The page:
West Navion Spuds Wildcat on Falk
A wildcat was spudded by Statoil this weekend on the Falk structure about 20 kilometres north-east of its Norne field in the Norwegian Sea.
Well 6608/11-2 is intended to provide information on a possible connection between the unexplored Falk area and the earlier Svale discovery.
"We're unsure about the delineation of this structure," explains Roger Inge Johansen, sector manager for exploration in the Nordland area of the Norwegian Sea. "Falk could be a small, isolated structure or it may be linked with Svale."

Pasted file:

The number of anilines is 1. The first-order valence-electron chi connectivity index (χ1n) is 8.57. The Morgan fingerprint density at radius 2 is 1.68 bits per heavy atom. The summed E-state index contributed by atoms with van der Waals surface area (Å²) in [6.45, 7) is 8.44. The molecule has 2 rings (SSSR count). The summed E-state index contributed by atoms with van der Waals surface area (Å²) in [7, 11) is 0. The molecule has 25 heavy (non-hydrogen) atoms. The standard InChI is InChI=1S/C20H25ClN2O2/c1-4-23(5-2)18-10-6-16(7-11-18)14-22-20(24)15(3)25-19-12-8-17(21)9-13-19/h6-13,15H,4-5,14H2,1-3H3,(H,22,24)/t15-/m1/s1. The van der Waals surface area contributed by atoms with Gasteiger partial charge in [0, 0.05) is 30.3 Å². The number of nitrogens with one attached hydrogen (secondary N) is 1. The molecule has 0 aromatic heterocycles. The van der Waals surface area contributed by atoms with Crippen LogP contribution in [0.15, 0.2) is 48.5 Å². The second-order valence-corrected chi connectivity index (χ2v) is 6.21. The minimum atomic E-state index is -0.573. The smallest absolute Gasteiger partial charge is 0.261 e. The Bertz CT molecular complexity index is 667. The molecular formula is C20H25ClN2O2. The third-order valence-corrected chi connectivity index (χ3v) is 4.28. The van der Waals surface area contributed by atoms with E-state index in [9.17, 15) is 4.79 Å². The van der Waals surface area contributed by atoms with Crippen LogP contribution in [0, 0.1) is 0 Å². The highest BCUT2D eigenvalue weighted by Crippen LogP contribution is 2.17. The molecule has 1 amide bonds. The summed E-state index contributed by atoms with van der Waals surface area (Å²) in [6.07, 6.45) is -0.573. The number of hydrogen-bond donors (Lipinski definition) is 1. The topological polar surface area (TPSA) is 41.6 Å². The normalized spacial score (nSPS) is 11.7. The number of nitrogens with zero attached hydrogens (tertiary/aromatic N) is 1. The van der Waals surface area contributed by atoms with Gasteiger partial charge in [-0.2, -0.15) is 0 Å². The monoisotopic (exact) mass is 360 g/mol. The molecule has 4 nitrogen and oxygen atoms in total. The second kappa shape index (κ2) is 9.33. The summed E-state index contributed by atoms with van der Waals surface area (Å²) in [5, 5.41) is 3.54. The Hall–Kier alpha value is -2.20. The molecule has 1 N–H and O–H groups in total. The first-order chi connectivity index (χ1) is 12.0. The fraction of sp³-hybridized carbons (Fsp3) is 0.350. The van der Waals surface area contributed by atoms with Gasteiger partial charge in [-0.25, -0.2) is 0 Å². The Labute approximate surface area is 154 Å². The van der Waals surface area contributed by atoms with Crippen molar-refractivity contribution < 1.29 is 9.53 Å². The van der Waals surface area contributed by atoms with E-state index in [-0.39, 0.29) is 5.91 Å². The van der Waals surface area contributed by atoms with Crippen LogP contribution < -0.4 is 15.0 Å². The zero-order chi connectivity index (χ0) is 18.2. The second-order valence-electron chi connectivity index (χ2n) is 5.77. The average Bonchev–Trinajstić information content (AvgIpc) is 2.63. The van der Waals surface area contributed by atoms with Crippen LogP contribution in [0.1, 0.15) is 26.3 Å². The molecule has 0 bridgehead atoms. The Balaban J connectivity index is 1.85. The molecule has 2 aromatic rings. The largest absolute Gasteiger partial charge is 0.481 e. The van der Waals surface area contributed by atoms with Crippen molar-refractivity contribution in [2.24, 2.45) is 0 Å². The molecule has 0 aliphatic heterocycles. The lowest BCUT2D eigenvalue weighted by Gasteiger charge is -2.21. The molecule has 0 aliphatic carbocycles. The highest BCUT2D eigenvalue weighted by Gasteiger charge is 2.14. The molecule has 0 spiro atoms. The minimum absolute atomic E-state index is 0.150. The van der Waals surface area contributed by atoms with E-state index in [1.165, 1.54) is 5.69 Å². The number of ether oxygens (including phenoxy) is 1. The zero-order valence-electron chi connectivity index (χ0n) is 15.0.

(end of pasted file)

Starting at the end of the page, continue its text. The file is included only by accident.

The latter would be the best outcome, he says, because it would enhance the economics of developing Svale – proven last spring and thought to contain roughly 100 million barrels of recoverable oil.
This find is being considered for production as a satellite tied back to the Norne ship. A plan for development and operation could be ready in the second quarter of 2001, with oil starting to flow in 2003.
Being drilled from the West Navion ship, the Falk wildcat is expected to take just under a month to complete – although that period will be extended by 10-15 days in the event of a discovery for sampling and possible testing.
Statoil has 40 per cent of production license 128, with the state's direct financial interest (SDFI) holding 25 per cent, Norsk Hydro 13.5 per cent, Agip 11.5 per cent and Enterprise 10 per cent.